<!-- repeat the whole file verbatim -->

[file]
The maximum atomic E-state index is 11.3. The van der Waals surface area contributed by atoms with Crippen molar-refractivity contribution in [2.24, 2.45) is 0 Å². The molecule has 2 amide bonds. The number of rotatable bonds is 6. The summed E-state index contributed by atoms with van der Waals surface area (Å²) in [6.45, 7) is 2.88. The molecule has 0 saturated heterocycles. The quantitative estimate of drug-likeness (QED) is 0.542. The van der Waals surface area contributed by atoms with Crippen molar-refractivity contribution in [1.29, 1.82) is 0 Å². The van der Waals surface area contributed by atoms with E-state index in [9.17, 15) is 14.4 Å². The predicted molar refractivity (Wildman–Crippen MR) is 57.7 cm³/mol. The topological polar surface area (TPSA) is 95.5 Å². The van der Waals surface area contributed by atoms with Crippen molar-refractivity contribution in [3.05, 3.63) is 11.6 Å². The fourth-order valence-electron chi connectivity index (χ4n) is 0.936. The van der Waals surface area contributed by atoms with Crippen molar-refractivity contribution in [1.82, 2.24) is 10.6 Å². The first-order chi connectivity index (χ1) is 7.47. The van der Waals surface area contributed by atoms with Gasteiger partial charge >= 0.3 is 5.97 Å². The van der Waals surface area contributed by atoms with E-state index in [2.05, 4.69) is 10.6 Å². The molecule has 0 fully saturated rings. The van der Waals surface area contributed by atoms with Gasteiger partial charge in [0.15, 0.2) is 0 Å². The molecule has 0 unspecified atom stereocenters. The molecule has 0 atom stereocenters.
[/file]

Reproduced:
The maximum atomic E-state index is 11.3. The van der Waals surface area contributed by atoms with Crippen molar-refractivity contribution in [2.24, 2.45) is 0 Å². The molecule has 2 amide bonds. The number of rotatable bonds is 6. The summed E-state index contributed by atoms with van der Waals surface area (Å²) in [6.45, 7) is 2.88. The molecule has 0 saturated heterocycles. The quantitative estimate of drug-likeness (QED) is 0.542. The van der Waals surface area contributed by atoms with Crippen molar-refractivity contribution in [1.29, 1.82) is 0 Å². The van der Waals surface area contributed by atoms with E-state index in [9.17, 15) is 14.4 Å². The predicted molar refractivity (Wildman–Crippen MR) is 57.7 cm³/mol. The topological polar surface area (TPSA) is 95.5 Å². The van der Waals surface area contributed by atoms with Crippen molar-refractivity contribution in [3.05, 3.63) is 11.6 Å². The fourth-order valence-electron chi connectivity index (χ4n) is 0.936. The van der Waals surface area contributed by atoms with Crippen molar-refractivity contribution in [1.82, 2.24) is 10.6 Å². The first-order chi connectivity index (χ1) is 7.47. The van der Waals surface area contributed by atoms with Gasteiger partial charge >= 0.3 is 5.97 Å². The van der Waals surface area contributed by atoms with E-state index in [2.05, 4.69) is 10.6 Å². The molecule has 0 fully saturated rings. The van der Waals surface area contributed by atoms with Gasteiger partial charge in [0.15, 0.2) is 0 Å². The molecule has 0 unspecified atom stereocenters. The molecule has 0 atom stereocenters.